Inglorious Moments

I got out of my Meeting Marathon at work last night just in time to hightail it to the lovely Malco theatre we have here in Smyrna, Tennessee. I missed all the trailers, but I didn’t miss a second of Inglorious Basterds.

Quentin Tarantino is the movie geek’s movie geek. I was raised at the movie theatre (literally, as my big sister dated the son of the local movie mogul — they now own The Bijou in Morrisville VT), dated a film student in college (earning me my first credit on IMDB), and managed a movie theatre of my own (the Movies at Polo in Columbia, SC – 1991-1998), so I definitely qualify for Movie Geek status. While I’m not big into violence, I fully appreciate Tarantino’s dialogue and sense of drama. So when I heard Inglorious Basterds was phenomenal, I dropped everything and saw it immediately.

The film was indeed amazing. Christoph Waltz steals the show. That’s all the review I’m going to give. Go see it or not; you may love it or hate it — that’s not for me to decide. But the best part of my movie-watching experience is something you won’t get anywhere else…and that’s what I’m here to share with you.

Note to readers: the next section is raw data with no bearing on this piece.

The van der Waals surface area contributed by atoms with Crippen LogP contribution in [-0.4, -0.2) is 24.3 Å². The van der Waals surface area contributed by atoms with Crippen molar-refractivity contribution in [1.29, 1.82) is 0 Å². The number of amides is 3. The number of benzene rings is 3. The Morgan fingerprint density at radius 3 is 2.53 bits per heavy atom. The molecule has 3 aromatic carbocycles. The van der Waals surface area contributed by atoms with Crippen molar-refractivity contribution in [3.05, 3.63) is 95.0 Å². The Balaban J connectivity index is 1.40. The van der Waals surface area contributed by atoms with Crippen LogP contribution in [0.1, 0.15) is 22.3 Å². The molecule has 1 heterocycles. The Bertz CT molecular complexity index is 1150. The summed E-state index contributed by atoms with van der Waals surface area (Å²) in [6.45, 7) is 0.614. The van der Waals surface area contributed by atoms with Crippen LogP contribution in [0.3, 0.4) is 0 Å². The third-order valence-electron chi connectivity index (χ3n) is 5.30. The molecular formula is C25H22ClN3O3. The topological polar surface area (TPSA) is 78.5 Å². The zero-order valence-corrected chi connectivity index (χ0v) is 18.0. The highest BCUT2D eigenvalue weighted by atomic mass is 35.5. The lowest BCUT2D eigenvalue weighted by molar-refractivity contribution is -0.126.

The film is set in Nazi-occupied France and most of the dialogue is either French or German (I’d guess about 75% of the film is subtitled). Accents are a minor deal — there is mention more than once of a character’s accent betraying their origin.

Now, if you’ve seen the trailer, you’re familiar with the horrendously awesome accent of Brad Pitt’s character Aldo "The Apache" Raine. Early in the film he mentions that he hails from the Smokies — I placed his accent as mountain region North Carolina and didn’t think anything else about it. (Troy aside, Brad Pitt is fairy wonderful at accents — his performance in Snatch being one of my favorites.) Closer to the end of the film, he mentions he’s from a small town in East Tennessee. (The name of which eludes me now — shout out if you know it.) The 10 or 15 of us watching in Smyrna giggled at the prospect, but one incredulous woman in the back exclaimed, in an honest-to-god Tennessee accent: "YER KIDDIN‘!"

Everybody in the theatre cracked up. I haven’t laughed so hard in a long time.


PS: This is what the world outside looked like when I left the theatre. I felt like I had walked right into a painting. We have really had the most amazing skies this summer.